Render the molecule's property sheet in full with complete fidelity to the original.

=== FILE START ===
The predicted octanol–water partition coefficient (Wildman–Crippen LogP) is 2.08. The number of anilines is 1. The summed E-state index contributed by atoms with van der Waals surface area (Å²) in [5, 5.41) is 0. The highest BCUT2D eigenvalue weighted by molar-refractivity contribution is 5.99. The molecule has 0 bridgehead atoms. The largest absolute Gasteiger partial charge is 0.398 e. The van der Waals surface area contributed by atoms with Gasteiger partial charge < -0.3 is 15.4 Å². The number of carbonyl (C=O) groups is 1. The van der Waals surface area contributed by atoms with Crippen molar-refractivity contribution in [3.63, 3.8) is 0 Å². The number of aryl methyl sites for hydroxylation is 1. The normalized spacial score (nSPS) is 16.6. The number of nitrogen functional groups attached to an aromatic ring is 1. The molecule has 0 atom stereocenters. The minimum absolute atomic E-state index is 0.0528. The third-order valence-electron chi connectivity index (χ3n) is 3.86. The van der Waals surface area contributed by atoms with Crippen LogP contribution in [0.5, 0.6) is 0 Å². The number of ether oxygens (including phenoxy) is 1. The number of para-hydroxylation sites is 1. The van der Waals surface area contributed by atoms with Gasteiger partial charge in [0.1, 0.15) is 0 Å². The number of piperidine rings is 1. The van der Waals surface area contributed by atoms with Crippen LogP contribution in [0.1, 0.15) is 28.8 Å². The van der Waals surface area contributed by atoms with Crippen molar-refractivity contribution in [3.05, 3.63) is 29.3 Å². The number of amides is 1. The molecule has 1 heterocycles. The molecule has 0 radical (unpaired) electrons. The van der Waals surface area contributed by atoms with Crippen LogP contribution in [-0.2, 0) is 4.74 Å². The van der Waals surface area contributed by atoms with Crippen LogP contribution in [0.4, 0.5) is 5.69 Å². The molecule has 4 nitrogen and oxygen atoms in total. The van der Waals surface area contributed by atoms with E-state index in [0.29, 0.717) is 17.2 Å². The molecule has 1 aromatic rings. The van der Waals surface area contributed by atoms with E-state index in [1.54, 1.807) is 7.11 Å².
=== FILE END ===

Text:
The predicted octanol–water partition coefficient (Wildman–Crippen LogP) is 2.08. The number of anilines is 1. The summed E-state index contributed by atoms with van der Waals surface area (Å²) in [5, 5.41) is 0. The highest BCUT2D eigenvalue weighted by molar-refractivity contribution is 5.99. The molecule has 0 bridgehead atoms. The largest absolute Gasteiger partial charge is 0.398 e. The van der Waals surface area contributed by atoms with Gasteiger partial charge < -0.3 is 15.4 Å². The number of carbonyl (C=O) groups is 1. The van der Waals surface area contributed by atoms with Crippen molar-refractivity contribution in [3.63, 3.8) is 0 Å². The number of aryl methyl sites for hydroxylation is 1. The normalized spacial score (nSPS) is 16.6. The number of nitrogen functional groups attached to an aromatic ring is 1. The molecule has 0 atom stereocenters. The minimum absolute atomic E-state index is 0.0528. The third-order valence-electron chi connectivity index (χ3n) is 3.86. The van der Waals surface area contributed by atoms with Crippen LogP contribution in [0.5, 0.6) is 0 Å². The number of ether oxygens (including phenoxy) is 1. The number of para-hydroxylation sites is 1. The van der Waals surface area contributed by atoms with Gasteiger partial charge in [0.1, 0.15) is 0 Å². The number of piperidine rings is 1. The van der Waals surface area contributed by atoms with Crippen LogP contribution in [0.1, 0.15) is 28.8 Å². The van der Waals surface area contributed by atoms with Crippen molar-refractivity contribution in [3.05, 3.63) is 29.3 Å². The number of amides is 1. The molecule has 1 heterocycles. The molecule has 0 radical (unpaired) electrons. The van der Waals surface area contributed by atoms with Crippen LogP contribution in [-0.2, 0) is 4.74 Å². The van der Waals surface area contributed by atoms with Crippen LogP contribution in [0.4, 0.5) is 5.69 Å². The molecule has 4 nitrogen and oxygen atoms in total. The van der Waals surface area contributed by atoms with E-state index in [0.29, 0.717) is 17.2 Å². The molecule has 1 aromatic rings. The van der Waals surface area contributed by atoms with E-state index in [1.54, 1.807) is 7.11 Å².